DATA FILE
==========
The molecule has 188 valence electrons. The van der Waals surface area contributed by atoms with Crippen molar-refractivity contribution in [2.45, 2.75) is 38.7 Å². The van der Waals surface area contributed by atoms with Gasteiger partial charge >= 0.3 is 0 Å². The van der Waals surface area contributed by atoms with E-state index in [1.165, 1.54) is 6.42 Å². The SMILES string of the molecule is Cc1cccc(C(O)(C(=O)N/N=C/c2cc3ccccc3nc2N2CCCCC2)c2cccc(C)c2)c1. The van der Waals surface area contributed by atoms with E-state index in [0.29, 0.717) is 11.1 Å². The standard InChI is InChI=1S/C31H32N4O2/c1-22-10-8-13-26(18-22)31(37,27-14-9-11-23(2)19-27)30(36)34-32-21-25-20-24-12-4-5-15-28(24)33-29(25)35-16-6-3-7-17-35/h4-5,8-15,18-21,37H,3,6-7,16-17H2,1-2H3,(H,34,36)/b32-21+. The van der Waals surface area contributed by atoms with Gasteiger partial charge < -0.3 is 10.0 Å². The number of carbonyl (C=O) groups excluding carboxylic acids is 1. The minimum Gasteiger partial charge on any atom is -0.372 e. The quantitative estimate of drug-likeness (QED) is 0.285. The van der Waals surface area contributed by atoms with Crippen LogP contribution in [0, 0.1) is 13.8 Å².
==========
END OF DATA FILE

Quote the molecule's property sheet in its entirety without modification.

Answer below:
The molecule has 188 valence electrons. The van der Waals surface area contributed by atoms with Crippen molar-refractivity contribution in [2.45, 2.75) is 38.7 Å². The van der Waals surface area contributed by atoms with Gasteiger partial charge >= 0.3 is 0 Å². The van der Waals surface area contributed by atoms with E-state index in [1.165, 1.54) is 6.42 Å². The SMILES string of the molecule is Cc1cccc(C(O)(C(=O)N/N=C/c2cc3ccccc3nc2N2CCCCC2)c2cccc(C)c2)c1. The van der Waals surface area contributed by atoms with E-state index in [0.29, 0.717) is 11.1 Å². The standard InChI is InChI=1S/C31H32N4O2/c1-22-10-8-13-26(18-22)31(37,27-14-9-11-23(2)19-27)30(36)34-32-21-25-20-24-12-4-5-15-28(24)33-29(25)35-16-6-3-7-17-35/h4-5,8-15,18-21,37H,3,6-7,16-17H2,1-2H3,(H,34,36)/b32-21+. The van der Waals surface area contributed by atoms with Gasteiger partial charge < -0.3 is 10.0 Å². The number of carbonyl (C=O) groups excluding carboxylic acids is 1. The minimum Gasteiger partial charge on any atom is -0.372 e. The quantitative estimate of drug-likeness (QED) is 0.285. The van der Waals surface area contributed by atoms with Crippen LogP contribution in [0, 0.1) is 13.8 Å².